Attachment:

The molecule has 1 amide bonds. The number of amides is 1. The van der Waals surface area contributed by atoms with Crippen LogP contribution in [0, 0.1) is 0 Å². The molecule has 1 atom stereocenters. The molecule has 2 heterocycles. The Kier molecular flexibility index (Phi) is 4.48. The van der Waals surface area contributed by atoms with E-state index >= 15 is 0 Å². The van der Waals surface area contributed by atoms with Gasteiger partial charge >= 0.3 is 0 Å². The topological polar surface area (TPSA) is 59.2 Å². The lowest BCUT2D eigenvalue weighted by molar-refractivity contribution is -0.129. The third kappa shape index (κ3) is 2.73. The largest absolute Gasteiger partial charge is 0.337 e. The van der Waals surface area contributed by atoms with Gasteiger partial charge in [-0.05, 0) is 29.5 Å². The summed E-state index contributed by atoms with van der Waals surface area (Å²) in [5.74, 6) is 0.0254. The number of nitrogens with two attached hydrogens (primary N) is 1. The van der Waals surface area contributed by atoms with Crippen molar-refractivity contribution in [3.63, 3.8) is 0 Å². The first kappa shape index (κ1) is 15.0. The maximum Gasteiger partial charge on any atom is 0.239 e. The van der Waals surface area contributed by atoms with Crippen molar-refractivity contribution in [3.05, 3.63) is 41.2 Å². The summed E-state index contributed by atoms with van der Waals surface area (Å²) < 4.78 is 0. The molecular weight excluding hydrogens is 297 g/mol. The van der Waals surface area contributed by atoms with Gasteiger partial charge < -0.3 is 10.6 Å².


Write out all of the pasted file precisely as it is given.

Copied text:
The molecule has 1 amide bonds. The number of amides is 1. The van der Waals surface area contributed by atoms with Crippen LogP contribution in [0, 0.1) is 0 Å². The molecule has 1 atom stereocenters. The molecule has 2 heterocycles. The Kier molecular flexibility index (Phi) is 4.48. The van der Waals surface area contributed by atoms with E-state index >= 15 is 0 Å². The van der Waals surface area contributed by atoms with Gasteiger partial charge >= 0.3 is 0 Å². The topological polar surface area (TPSA) is 59.2 Å². The lowest BCUT2D eigenvalue weighted by molar-refractivity contribution is -0.129. The third kappa shape index (κ3) is 2.73. The largest absolute Gasteiger partial charge is 0.337 e. The van der Waals surface area contributed by atoms with Gasteiger partial charge in [-0.05, 0) is 29.5 Å². The summed E-state index contributed by atoms with van der Waals surface area (Å²) in [5.74, 6) is 0.0254. The number of nitrogens with two attached hydrogens (primary N) is 1. The van der Waals surface area contributed by atoms with Crippen molar-refractivity contribution in [3.63, 3.8) is 0 Å². The first kappa shape index (κ1) is 15.0. The maximum Gasteiger partial charge on any atom is 0.239 e. The van der Waals surface area contributed by atoms with Crippen molar-refractivity contribution in [3.05, 3.63) is 41.2 Å². The summed E-state index contributed by atoms with van der Waals surface area (Å²) < 4.78 is 0. The molecular weight excluding hydrogens is 297 g/mol. The van der Waals surface area contributed by atoms with Gasteiger partial charge < -0.3 is 10.6 Å².